(Cleilda wheels around and begins to look for her sweater on the bed, the table and in various drawers, getting increasingly more aggressive. She mumbles at varying levels throughout the following. Medina goes upstage to the phone, checks the number on one of the many posted sticky notes, then looks upstage out the window and up over to Cleilda. We hear a cell phone ringing from off stage. Friona then enters from the farthest possible entrance furiously digging in one of several large bags she is carrying, looking for the phone. Medina does not yet notice her.)
FRIONA (As she walks into the room.) Hello?!
MEDINA (Turns around keeping the phone to her ear.) Oh! Ah-ha! Hi, Friona.
FRIONA (Covering her mouth piece.) Not now Medina! I am on the phone… Hello? Hello? I can’t hear you! (Looking at screen.) I’ve got bars in here? HELLO?!
MEDINA (Into the mouth piece of her phone) Friona. . .
FRIONA Oh. . . oh!
CLEILDA Ya’ll need to stop raising s’much racket and help me find my dad gum sweater! Has Leonard pulled the car around yet? We can’t forget that potato salad. It’s warm as baby diapers now.
FRIONA What’s she talking about?
CLEILDA Y’all can getcha some if you want though.
MEDINA I think she is having another of those heavier episodes.
FRIONA I told you to call me when she gets like this!
MEDINA I was calling you.
FRIONA Well, call me before I get here! Jeez…
(The room is now a terrible mess, clothing strewn, drawers out, bedding off; the cards have fallen to the floor. Cleilda has slowed down almost entirely, and now appears very confused.)
CLEILDA Where are. . . is . . . ?
(Friona gets right up into Cleilda’s face; she speaks insultingly loud to her mother.)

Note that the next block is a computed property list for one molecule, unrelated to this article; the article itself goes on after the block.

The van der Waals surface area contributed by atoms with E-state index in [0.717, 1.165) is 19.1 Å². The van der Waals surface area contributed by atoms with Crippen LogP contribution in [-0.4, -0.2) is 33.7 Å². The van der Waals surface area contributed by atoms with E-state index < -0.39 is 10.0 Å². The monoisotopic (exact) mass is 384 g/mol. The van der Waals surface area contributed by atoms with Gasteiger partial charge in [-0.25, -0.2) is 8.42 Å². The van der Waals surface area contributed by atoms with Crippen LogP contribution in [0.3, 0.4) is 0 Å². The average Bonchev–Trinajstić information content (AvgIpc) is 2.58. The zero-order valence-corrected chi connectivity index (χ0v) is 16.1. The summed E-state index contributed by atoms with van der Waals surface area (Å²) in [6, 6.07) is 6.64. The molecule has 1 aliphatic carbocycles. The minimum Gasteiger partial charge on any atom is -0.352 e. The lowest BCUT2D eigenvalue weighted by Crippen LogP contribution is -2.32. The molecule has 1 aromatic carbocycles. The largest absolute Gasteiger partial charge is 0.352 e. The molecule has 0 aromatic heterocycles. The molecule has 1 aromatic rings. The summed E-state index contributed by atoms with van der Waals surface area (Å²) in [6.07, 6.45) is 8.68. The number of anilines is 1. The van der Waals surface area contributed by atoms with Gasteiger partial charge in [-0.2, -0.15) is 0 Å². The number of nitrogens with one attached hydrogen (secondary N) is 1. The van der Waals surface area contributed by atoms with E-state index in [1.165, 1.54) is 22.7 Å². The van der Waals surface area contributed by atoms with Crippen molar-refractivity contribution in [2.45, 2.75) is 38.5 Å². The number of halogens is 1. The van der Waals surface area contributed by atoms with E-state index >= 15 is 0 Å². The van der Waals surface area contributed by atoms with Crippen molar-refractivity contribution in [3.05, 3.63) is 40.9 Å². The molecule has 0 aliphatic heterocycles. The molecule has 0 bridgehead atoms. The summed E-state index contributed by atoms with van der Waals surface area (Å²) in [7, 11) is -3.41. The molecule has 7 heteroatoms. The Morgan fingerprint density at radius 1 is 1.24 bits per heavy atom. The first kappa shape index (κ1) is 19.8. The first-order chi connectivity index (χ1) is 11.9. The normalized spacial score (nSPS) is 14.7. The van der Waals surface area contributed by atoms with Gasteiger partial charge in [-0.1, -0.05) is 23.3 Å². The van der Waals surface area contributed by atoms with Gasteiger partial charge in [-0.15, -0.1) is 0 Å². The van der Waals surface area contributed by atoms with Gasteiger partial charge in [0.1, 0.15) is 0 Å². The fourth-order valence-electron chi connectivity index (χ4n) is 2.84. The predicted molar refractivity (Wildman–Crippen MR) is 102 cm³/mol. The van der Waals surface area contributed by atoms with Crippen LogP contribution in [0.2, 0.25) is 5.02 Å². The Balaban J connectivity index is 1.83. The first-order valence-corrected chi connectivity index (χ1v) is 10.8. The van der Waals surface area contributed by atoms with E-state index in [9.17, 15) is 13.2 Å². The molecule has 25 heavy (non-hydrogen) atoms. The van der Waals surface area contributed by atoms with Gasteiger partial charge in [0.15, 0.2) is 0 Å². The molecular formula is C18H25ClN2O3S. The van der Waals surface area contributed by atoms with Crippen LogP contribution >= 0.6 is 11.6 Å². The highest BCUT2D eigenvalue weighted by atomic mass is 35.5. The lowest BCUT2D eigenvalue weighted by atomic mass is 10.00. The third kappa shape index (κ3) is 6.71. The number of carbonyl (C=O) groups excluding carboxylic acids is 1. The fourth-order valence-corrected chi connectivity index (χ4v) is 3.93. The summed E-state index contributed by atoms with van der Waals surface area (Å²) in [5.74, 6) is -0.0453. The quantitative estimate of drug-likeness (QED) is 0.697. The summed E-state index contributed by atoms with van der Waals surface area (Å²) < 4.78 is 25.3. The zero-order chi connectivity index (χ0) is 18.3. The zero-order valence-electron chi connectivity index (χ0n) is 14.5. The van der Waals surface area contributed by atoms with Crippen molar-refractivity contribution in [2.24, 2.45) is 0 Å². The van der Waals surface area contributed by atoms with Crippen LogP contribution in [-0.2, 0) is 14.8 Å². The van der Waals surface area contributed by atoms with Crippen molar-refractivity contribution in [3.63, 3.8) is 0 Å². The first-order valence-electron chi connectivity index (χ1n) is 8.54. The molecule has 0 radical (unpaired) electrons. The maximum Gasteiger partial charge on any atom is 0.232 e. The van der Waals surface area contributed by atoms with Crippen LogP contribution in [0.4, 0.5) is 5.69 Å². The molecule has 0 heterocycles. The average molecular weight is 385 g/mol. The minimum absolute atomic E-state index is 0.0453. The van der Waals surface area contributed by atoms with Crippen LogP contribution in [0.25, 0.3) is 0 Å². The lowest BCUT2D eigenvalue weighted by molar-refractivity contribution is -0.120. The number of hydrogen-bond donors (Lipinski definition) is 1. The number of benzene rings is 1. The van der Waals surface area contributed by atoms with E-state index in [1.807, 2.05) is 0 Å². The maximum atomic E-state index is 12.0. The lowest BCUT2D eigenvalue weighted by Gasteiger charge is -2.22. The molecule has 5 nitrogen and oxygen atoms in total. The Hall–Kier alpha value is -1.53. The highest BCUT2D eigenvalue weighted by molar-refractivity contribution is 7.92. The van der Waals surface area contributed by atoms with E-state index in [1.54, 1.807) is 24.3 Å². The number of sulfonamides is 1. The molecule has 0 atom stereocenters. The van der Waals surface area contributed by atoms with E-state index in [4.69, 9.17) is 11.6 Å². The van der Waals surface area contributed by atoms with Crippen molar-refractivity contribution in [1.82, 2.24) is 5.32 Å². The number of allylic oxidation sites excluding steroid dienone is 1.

FRIONA Mother?! It’s your daughter, Friona!
CLEILDA (Without recognition) No need to yell darlin’.
MEDINA Do you know where you are right now, Ms. Heller?
FRIONA I got it Medina. Mama! Do you have any idea what is goin’ on?!
(Cleilda looks bewildered from one to the other. She looks up into her daughter’s face, and after a long, visible searching, she recognizes it. She then looks to Medina who is smiling warmly.)
FRIONA (cont’d) You were having another episode, Mother!
CLEILDA A what?
FRIONA An episode!!!
(After a revealing moment of shame and frustration, Cleilda smiles and recovers herself.)
CLEILDA Wasn’t either. I was just testing you, like one of them alert button necklaces. I reckon you made pretty good time, and a good thing too. If not, I could have torn this whole room apart.
FRIONA What?! The room is a mess, Mother!
(Friona immediately begins to straighten and replace. She cleans all throughout the scene. When the room is re-ordered again, she begins putting away things she has brought in her bags such as clean laundry, snacks and more newspapers.)
MEDINA Oh, I can do this, Friona.
(Goes to assist her but has trouble working around Friona’s high pace.)
CLEILDA Well, I’ve got to give you something to do.
MEDINA If that was a joke, it wasn’t a very nice one, Ms. Heller.
CLEILDA Made you look.
FRIONA No. Mama knows how to tell a good joke, and that has both people laughing at the end.
CLEIDA Oh, don’t be such a stick in the mud.
FRIONA Mama, you’re shucking everything off like there wasn’t anything wrong with you.
CLEILDA Well, you can laugh too. I mean if I’m laughing, certainly you can laugh. . . I’m the one who’s falling all to pieces.
FRIONA And that’s not funny, Mama.
CLEILDA Well, baby. . . You know, you’ve got two ways of handling these sorta things. You can find a way to laugh or you can just cry. Otherwise you’re just sitting on it, and that’s how you end up with a real something up your butt.
FRIONA I just hope you’re taking it seriously, Ma, cause you’re scaring the be-jeezes out the rest of us.
(Cleilda waits a moment. Friona and Medina are both absorbed in tidying tasks, not looking at her.)